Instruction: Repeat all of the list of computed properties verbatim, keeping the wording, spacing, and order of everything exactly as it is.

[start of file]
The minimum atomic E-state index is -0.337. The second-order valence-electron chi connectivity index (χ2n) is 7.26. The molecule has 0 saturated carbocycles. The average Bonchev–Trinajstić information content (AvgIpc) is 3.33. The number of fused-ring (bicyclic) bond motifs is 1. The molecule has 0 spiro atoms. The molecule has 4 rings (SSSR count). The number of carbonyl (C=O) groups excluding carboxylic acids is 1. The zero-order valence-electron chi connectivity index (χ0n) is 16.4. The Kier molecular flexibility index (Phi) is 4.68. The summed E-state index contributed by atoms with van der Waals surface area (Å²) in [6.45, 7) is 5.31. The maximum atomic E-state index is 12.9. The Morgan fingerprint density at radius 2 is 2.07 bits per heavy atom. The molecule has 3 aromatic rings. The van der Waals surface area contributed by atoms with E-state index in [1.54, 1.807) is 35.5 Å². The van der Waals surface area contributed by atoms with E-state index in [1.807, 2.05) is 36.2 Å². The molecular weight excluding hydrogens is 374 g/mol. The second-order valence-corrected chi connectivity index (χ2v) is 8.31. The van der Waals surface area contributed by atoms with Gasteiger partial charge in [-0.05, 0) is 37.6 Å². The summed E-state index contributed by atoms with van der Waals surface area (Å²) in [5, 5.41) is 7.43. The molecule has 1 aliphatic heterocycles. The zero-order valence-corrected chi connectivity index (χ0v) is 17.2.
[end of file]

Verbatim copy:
The minimum atomic E-state index is -0.337. The second-order valence-electron chi connectivity index (χ2n) is 7.26. The molecule has 0 saturated carbocycles. The average Bonchev–Trinajstić information content (AvgIpc) is 3.33. The number of fused-ring (bicyclic) bond motifs is 1. The molecule has 0 spiro atoms. The molecule has 4 rings (SSSR count). The number of carbonyl (C=O) groups excluding carboxylic acids is 1. The zero-order valence-electron chi connectivity index (χ0n) is 16.4. The Kier molecular flexibility index (Phi) is 4.68. The summed E-state index contributed by atoms with van der Waals surface area (Å²) in [6.45, 7) is 5.31. The maximum atomic E-state index is 12.9. The Morgan fingerprint density at radius 2 is 2.07 bits per heavy atom. The molecule has 3 aromatic rings. The van der Waals surface area contributed by atoms with E-state index in [1.54, 1.807) is 35.5 Å². The van der Waals surface area contributed by atoms with E-state index in [1.807, 2.05) is 36.2 Å². The molecular weight excluding hydrogens is 374 g/mol. The second-order valence-corrected chi connectivity index (χ2v) is 8.31. The van der Waals surface area contributed by atoms with Gasteiger partial charge in [-0.05, 0) is 37.6 Å². The summed E-state index contributed by atoms with van der Waals surface area (Å²) in [5, 5.41) is 7.43. The molecule has 1 aliphatic heterocycles. The zero-order valence-corrected chi connectivity index (χ0v) is 17.2.